© Miriam Posner and Figure/Ground Communication
Dr. Posner was interviewed by Justin Dowdall on October 8th, 2012
Dr. Posner coordinates and teaches in the Digital Humanities program at the University of California, Los Angeles. When she is not teaching, strategizing, or working with students, she’s writing a book on medical filmmaking about the way doctors have used film to make sense of the human body. Her Ph.D. from Yale University is in Film Studies and American Studies.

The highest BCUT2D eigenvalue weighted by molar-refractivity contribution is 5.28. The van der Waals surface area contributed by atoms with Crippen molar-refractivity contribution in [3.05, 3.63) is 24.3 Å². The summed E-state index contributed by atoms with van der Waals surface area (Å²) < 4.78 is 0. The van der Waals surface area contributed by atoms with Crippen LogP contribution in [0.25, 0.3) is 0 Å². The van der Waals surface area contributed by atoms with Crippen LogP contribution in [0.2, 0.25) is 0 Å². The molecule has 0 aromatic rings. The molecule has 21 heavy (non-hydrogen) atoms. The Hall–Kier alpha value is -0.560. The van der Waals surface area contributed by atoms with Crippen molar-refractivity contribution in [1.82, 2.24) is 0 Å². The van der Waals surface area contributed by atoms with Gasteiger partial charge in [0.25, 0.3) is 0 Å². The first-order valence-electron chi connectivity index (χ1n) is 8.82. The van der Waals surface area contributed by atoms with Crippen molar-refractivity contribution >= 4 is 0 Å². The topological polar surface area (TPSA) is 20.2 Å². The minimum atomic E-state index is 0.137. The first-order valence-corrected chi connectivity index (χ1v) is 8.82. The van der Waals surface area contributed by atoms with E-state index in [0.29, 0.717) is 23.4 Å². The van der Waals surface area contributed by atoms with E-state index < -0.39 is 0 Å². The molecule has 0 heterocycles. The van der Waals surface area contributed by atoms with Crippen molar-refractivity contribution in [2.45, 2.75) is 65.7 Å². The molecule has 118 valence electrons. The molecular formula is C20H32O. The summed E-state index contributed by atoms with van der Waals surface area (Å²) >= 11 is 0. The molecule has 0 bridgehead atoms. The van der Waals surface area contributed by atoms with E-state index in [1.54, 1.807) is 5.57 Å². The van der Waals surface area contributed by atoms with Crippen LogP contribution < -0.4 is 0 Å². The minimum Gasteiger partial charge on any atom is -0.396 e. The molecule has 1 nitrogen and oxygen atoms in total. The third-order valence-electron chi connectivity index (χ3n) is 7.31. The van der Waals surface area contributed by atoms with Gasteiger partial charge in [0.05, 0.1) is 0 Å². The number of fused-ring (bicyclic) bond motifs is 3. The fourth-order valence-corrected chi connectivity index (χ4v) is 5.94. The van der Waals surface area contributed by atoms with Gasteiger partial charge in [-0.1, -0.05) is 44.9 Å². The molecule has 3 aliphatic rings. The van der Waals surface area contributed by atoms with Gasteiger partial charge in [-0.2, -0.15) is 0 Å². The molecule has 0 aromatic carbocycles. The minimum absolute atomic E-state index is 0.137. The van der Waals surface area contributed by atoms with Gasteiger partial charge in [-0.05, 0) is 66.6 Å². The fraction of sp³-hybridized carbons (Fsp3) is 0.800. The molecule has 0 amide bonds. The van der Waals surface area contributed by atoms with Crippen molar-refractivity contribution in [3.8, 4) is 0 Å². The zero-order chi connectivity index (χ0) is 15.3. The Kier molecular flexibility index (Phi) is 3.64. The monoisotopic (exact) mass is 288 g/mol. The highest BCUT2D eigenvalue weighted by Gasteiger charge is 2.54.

When you’re a grad student (or at least when I was a grad student), it can be easy to absorb the value system that prevails in much of the academy: that we mustn’t share our scholarship openly, that publishing is more important than anything else in the world, that the academy has a monopoly on wisdom, that a tenure-track professor is the only thing to aspire to be, that those of our friends who don’t hold these jobs have somehow failed. Adhering too closely to these values makes us risk-averse, short-sighted, limited. We become paranoid, anxious, and, I would argue, too fearful to speak out against the ways that the academy is failing its mission.